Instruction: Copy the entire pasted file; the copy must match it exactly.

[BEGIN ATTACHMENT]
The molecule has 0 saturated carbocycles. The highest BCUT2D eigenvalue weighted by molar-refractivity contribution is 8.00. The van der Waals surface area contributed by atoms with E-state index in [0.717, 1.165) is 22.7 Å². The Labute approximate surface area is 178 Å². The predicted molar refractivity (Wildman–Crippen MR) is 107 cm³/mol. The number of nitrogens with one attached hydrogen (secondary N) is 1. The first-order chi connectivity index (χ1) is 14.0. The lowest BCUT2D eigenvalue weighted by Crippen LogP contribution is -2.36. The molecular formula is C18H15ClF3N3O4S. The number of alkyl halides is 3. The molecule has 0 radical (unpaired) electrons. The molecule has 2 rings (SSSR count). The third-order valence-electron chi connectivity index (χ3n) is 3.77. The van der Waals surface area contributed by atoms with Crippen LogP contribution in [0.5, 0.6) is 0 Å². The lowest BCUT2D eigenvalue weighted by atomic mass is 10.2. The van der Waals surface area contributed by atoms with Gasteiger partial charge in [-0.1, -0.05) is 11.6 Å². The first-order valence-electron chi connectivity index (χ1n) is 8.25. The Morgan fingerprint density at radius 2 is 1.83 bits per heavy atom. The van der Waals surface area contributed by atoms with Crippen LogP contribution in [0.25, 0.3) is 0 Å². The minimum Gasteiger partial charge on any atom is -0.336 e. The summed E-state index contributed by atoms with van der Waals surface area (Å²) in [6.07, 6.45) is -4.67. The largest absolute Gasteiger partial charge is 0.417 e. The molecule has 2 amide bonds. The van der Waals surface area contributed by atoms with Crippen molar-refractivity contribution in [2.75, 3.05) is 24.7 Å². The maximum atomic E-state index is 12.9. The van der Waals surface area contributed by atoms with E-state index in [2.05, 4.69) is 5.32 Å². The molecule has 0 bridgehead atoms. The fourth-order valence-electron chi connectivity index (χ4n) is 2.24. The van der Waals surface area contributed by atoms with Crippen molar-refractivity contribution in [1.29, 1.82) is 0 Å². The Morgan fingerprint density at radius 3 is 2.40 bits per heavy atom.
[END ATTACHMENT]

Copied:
The molecule has 0 saturated carbocycles. The highest BCUT2D eigenvalue weighted by molar-refractivity contribution is 8.00. The van der Waals surface area contributed by atoms with E-state index in [0.717, 1.165) is 22.7 Å². The Labute approximate surface area is 178 Å². The predicted molar refractivity (Wildman–Crippen MR) is 107 cm³/mol. The number of nitrogens with one attached hydrogen (secondary N) is 1. The first-order chi connectivity index (χ1) is 14.0. The lowest BCUT2D eigenvalue weighted by Crippen LogP contribution is -2.36. The molecular formula is C18H15ClF3N3O4S. The number of alkyl halides is 3. The molecule has 0 radical (unpaired) electrons. The molecule has 2 rings (SSSR count). The third-order valence-electron chi connectivity index (χ3n) is 3.77. The van der Waals surface area contributed by atoms with Crippen LogP contribution in [0.5, 0.6) is 0 Å². The lowest BCUT2D eigenvalue weighted by atomic mass is 10.2. The van der Waals surface area contributed by atoms with Gasteiger partial charge in [-0.1, -0.05) is 11.6 Å². The first-order valence-electron chi connectivity index (χ1n) is 8.25. The Morgan fingerprint density at radius 2 is 1.83 bits per heavy atom. The van der Waals surface area contributed by atoms with Crippen LogP contribution in [0.25, 0.3) is 0 Å². The minimum Gasteiger partial charge on any atom is -0.336 e. The summed E-state index contributed by atoms with van der Waals surface area (Å²) in [6.07, 6.45) is -4.67. The largest absolute Gasteiger partial charge is 0.417 e. The molecule has 2 amide bonds. The van der Waals surface area contributed by atoms with Crippen molar-refractivity contribution in [2.75, 3.05) is 24.7 Å². The maximum atomic E-state index is 12.9. The van der Waals surface area contributed by atoms with E-state index in [2.05, 4.69) is 5.32 Å². The molecule has 0 bridgehead atoms. The fourth-order valence-electron chi connectivity index (χ4n) is 2.24. The van der Waals surface area contributed by atoms with Crippen molar-refractivity contribution in [1.29, 1.82) is 0 Å². The Morgan fingerprint density at radius 3 is 2.40 bits per heavy atom.